Removing kidney stones. HUGE stone! #throwback 

anonymous asked:

So I get that it's like a common misconception that people in a hospital get their hearts restarted with a defibrillator, that's only for hearts that have an irregular rhythm. But then what do hospitals actually use to restart a heart that's stopped? I'm having a weirdly hard time finding this information online. Thanks so much!

That’s a really good question!

Treating asystole comes down to this: Maintain life for as long as possible with CPR, figure out what’s wrong, and, if at all possible, fix it before the person dies for real.

There are 10 “reversible” causes for cardiac arrest:

  • Hypoxia: Too little oxygen in the blood (due to inability to get air into lungs (asthma, COPD), injury to lung tissue, or too little oxygen in the environment.).
    Reverse by getting oxygen into the blood by either CPR/ventilation or ECMO (heart-lung machine) if it can be set up fast enough.
  • Hypovolemia: Too little blood volume, due to dehydration or blood loss.
    by getting IV fluids/blood into the person.
  • Hyper or Hypokalemia- Too high or low potassium levels, which cause irregular heart beats and can eventually cause ineffective heart rhythms.
    by adding IV potassium if too low, or filtering potassium with a dialysis machine if too high.
  • Hyper or Hypothermia- Extreme high or low body temperature, where the body can no longer carry out normal functioning, due to extremely hot or cold environment, fever, or brain damage.
    by returning the person’s body temperature to normal with temperature controlled IV fluids, heating/cooling blankets.
  • Hydrogen Ions- body becomes too acidic either due to respiratory changes (carbon dioxide is acidic) or metabolic changes.
    by giving drugs that change body pH.
  • Tension Pneumothorax- Air in the chest cavity puts pressure on the lungs to they can’t effectively expand. Leads to hypoxia.
    by relieving pressure in the chest with a chest tube/thoracostomy.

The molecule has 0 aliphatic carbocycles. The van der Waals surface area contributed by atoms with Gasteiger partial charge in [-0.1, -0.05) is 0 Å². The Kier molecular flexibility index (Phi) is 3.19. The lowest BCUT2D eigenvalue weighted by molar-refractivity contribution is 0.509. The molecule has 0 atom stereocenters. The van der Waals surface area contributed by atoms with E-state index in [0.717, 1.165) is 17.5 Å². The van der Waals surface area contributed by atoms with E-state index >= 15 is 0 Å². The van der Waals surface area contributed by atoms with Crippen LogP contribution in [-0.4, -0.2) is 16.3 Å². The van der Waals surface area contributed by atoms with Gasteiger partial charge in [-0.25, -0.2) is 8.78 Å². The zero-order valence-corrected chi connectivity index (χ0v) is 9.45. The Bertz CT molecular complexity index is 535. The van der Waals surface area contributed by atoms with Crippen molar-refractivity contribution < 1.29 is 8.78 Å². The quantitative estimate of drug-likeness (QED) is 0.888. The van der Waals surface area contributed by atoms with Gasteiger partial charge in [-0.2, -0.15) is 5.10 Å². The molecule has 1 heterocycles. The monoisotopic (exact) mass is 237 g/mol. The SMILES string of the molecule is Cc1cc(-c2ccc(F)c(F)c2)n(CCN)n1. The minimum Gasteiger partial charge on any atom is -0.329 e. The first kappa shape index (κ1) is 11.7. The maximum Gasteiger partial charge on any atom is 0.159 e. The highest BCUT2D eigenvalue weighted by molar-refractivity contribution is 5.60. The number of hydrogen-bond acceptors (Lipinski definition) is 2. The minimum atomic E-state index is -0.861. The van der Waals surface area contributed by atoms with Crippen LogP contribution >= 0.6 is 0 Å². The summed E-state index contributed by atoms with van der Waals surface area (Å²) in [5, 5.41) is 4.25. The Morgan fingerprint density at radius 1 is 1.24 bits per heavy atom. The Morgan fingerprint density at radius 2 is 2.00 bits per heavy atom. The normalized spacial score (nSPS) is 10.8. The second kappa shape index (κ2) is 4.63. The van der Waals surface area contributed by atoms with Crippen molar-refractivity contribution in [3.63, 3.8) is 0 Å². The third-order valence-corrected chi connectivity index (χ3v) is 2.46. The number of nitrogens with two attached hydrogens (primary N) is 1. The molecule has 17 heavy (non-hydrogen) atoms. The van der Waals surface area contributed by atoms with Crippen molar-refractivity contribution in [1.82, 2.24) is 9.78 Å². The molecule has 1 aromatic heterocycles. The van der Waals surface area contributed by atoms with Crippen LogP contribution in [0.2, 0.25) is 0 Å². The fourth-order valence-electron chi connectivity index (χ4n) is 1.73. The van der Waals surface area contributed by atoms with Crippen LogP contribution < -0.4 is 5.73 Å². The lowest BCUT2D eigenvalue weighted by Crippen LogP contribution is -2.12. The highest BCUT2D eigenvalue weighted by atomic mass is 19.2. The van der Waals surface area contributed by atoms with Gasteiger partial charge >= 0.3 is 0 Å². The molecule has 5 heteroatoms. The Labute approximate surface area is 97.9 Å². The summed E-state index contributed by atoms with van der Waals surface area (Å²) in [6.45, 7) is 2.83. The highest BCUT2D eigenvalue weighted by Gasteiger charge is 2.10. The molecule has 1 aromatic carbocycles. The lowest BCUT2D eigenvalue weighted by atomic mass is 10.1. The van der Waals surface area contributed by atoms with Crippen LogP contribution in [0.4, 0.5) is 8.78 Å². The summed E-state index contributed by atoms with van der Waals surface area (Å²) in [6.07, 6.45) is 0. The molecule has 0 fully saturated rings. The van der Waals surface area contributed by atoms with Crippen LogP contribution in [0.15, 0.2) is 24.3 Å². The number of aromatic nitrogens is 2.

• Tamponade (cardiac)- blood or other fluid builds up around the heart and puts pressure on it.
    Relieve by pericardiocentesis (sticking a needle into the sac around the heart to relieve the pressure).
  • Thrombosis- a blood clot to vessels supplying the heart with blood, killing heart muscle (heart attack).
    Reverse by getting blood to the dying portion of the heart with either a stent or by dissolving the clot with a drug called TPA.
  • Thromboembolism- Same as thrombosis, but in the lung, killing lung tissue.
    same as above, but more likely with the TPA.
  • Toxins- drug overdose or poisoning.
    by figuring out what drug it was, and if available, giving the antidote.

During the time it takes to do any of this, someone would be doing CPR and giving epinephrine every 3-5 minutes. You’re really just hoping a pulse comes back on its own before there’s too much brain damage, TBH.

But unfortunately, that’s the nice version of the answer. Because in real life, it is exceedingly rare to survive asystole, even in a hospital setting with a code team and a crash cart. But hey, you’re writing a story, and anything you want can happen.

Side note: I have personally seen asystole shocked in real life. It was actually more of a demonstration for all the residents and med students participating than an attempt to save the guy, because he’d been an unwitnessed arrest and they’d been coding him for about 25 minutes at that point. Obviously it didn’t work, but that would be a situation where you might see it done.

My heart skip skips a beat


The pause is to allow the atria to fully empty into the ventricle.

Heartbeat on an ECG trace

P Interval (Ventricular Diastole)

  • Atria and ventricles are relaxed
  • blood is flowing into the atria from the veins. 
  • Atrial pressure increases above that of the ventricle, AV valves open allowing blood to flow into the ventricle

P Wave (Atrial Systole) P-Q

Signal transduction from SA to AV nodes. 

  • SA node fires 
  • Atria contract causing atrial systole 
  • which forces all blood into the ventricles
  • emptying the atria.

Q Interval (End of Ventricular Diastole)

Depolarisation of interventricular (IV) septum 

  • AV valves remain open - all remaining blood squeezed into the ventricles. 
  • impulse from the SA node reaches the AV node 
  • which spreads the signal throughout the walls of the ventricles via bundles of His and Purkinje fibres
  • R peak is the end of ventricular diastole and the start of systole.

R Interval (Ventricular Systole)

Ventricular contraction

  • All blood is now within the ventricles
  • so pressure is higher than in the atria - AV valves close